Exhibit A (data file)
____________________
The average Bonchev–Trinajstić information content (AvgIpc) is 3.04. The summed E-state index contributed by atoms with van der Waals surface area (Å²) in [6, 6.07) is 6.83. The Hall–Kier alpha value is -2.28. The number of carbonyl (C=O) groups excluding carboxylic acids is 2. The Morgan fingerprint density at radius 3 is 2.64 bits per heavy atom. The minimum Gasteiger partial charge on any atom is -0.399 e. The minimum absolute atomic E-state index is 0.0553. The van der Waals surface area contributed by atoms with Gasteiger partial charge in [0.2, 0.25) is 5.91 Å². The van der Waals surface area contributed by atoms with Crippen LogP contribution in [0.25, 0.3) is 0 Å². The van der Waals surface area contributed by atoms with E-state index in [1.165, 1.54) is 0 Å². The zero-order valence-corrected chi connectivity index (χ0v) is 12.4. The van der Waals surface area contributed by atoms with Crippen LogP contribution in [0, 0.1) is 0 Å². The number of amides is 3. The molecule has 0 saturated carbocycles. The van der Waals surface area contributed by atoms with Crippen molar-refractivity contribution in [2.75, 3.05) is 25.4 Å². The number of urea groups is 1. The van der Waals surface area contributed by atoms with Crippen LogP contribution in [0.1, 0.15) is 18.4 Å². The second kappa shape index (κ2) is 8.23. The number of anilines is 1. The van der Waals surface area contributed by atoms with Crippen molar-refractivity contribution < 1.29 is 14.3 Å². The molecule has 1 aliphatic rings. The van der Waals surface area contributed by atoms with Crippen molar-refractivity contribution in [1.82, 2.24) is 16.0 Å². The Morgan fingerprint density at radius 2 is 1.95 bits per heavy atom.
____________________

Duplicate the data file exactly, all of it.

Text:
The average Bonchev–Trinajstić information content (AvgIpc) is 3.04. The summed E-state index contributed by atoms with van der Waals surface area (Å²) in [6, 6.07) is 6.83. The Hall–Kier alpha value is -2.28. The number of carbonyl (C=O) groups excluding carboxylic acids is 2. The Morgan fingerprint density at radius 3 is 2.64 bits per heavy atom. The minimum Gasteiger partial charge on any atom is -0.399 e. The minimum absolute atomic E-state index is 0.0553. The van der Waals surface area contributed by atoms with Gasteiger partial charge in [0.2, 0.25) is 5.91 Å². The van der Waals surface area contributed by atoms with Crippen LogP contribution in [0.25, 0.3) is 0 Å². The van der Waals surface area contributed by atoms with E-state index in [1.165, 1.54) is 0 Å². The zero-order valence-corrected chi connectivity index (χ0v) is 12.4. The van der Waals surface area contributed by atoms with Crippen LogP contribution in [0, 0.1) is 0 Å². The number of amides is 3. The molecule has 0 saturated carbocycles. The van der Waals surface area contributed by atoms with Crippen molar-refractivity contribution in [2.75, 3.05) is 25.4 Å². The number of urea groups is 1. The van der Waals surface area contributed by atoms with Crippen LogP contribution in [0.1, 0.15) is 18.4 Å². The second kappa shape index (κ2) is 8.23. The number of anilines is 1. The van der Waals surface area contributed by atoms with Crippen molar-refractivity contribution < 1.29 is 14.3 Å². The molecule has 1 aliphatic rings. The van der Waals surface area contributed by atoms with Crippen molar-refractivity contribution in [1.82, 2.24) is 16.0 Å². The Morgan fingerprint density at radius 2 is 1.95 bits per heavy atom.